Westmark

Front Cover
Dutton, 1981 - Juvenile Fiction - 184 pages
26 Reviews
A boy fleeing from criminal charges falls in with a charlatan, his dwarf attendant, and an urchin girl, travels with them about the kingdom of Westmark, and ultimately arrives at the palace where the king is grieving over the loss of his daughter.

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Lloyd Alexander has a wonderful writing style. - Goodreads
That being said, I actually rather enjoyed the plot. - Goodreads
As for the writing, it is awe-inspiring. - Goodreads

Review: Westmark (Westmark #1)

User Review  - Leah - Goodreads

Theo a young printer apprentice has a terrible run in with the law and runs way for his life. He is now a fugitive and he soon becomes embroiled in a plot to over through the kingdom. This book is ... Read full review

Review: Westmark (Westmark #1)

User Review  - Elaine - Goodreads

This book had me from the start, which is more than I can say for many of the books I've read recently. I look forward to the other books in the series. I don't generally like books that have several ... Read full review

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About the author (1981)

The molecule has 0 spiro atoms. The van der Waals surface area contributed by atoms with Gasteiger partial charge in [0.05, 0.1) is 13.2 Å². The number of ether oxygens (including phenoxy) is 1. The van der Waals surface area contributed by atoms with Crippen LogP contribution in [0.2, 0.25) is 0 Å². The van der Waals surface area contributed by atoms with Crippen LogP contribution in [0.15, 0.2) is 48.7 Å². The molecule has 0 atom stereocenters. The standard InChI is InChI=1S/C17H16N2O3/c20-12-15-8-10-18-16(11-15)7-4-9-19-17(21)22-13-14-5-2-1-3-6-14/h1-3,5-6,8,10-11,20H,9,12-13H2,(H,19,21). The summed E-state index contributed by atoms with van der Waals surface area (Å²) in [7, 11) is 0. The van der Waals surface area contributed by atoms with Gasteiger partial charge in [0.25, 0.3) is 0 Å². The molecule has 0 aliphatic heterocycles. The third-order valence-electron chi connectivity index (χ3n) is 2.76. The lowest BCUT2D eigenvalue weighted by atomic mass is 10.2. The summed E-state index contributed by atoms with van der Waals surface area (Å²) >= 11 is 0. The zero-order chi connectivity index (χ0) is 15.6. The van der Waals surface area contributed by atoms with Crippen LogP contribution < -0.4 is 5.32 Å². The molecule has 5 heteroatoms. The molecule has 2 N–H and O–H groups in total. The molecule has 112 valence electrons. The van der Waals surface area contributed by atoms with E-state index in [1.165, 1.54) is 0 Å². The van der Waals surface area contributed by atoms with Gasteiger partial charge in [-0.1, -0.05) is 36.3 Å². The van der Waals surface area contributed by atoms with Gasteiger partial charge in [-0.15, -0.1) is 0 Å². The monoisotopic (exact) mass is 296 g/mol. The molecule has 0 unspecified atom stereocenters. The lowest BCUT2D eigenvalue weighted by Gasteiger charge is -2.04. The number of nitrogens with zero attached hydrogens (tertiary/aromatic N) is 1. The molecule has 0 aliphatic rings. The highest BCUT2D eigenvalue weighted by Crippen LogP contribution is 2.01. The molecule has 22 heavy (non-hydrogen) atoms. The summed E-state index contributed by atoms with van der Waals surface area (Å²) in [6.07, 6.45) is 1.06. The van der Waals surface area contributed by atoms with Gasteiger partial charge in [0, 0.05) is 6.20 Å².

Lloyd Alexander, January 30, 1924 - May 17, 2007 Born Lloyd Chudley Alexander on January 30, 1924, in Philadelphia, Pennsylvania to Allan Audley and Edna Chudley Alexander, Lloyd knew from a young age that he wanted to write. He was reading by the time he was 3, and though he did poorly in school, at the age of fifteen, he announced that he wanted to become a writer. At the age of 19 in 1942, Alexander dropped out of the West Chester State Teachers College in Pennsylvania after only one term. In 1943, he attended Lafayette College in Easton, PA, before dropping out again and joining the United States Army during World War II. Alexander served in the Intelligence Department, stationed in Wales, and then went on to Counter-Intelligence in Paris, where he was promoted to Staff Sergeant. When the war ended in '45, Alexander applied to the Sorbonne, but returned to the States in '46, now married. Alexander worked as an unpublished writer for seven years, accepting positions such as cartoonist, advertising copywriter, layout artist, and associate editor for a small magazine. Directly after the war, he had translated works for such artists as Jean Paul Sartre. In 1955, "And Let the Credit Go" was published, Alexander's first book which led to 10 years of writing for an adult audience. He wrote his first children's book in 1963, entitled "Time Cat," which led to a long career of writing for children and young adults. Alexander is best known for his "Prydain Chronicles" which consist of "The Book of Three" in 1964, "The Black Cauldron" in 1965 which was a Newbery Honor Book, as well as an animated motion picture by Disney which appeared in 1985, "The Castle of Llyr" in 1966, "Taran Wanderer" in 1967, a School Library Journal's Best Book of the Year and "The High King" which won the Newberry Award. Many of his other books have also received awards, such as "The Fortune Tellers," which was a Boston Globe Horn Book Award winner. In 1986, Alexander won the Regina Medal for Lifetime Achievement from the Catholic Library Association. His titles have been translated into many languages including, Dutch, Spanish, French, German, Hebrew, Italian, Japanese, Norwegian, Serbo-Croation and Swedish. He died on May 17, 2007.

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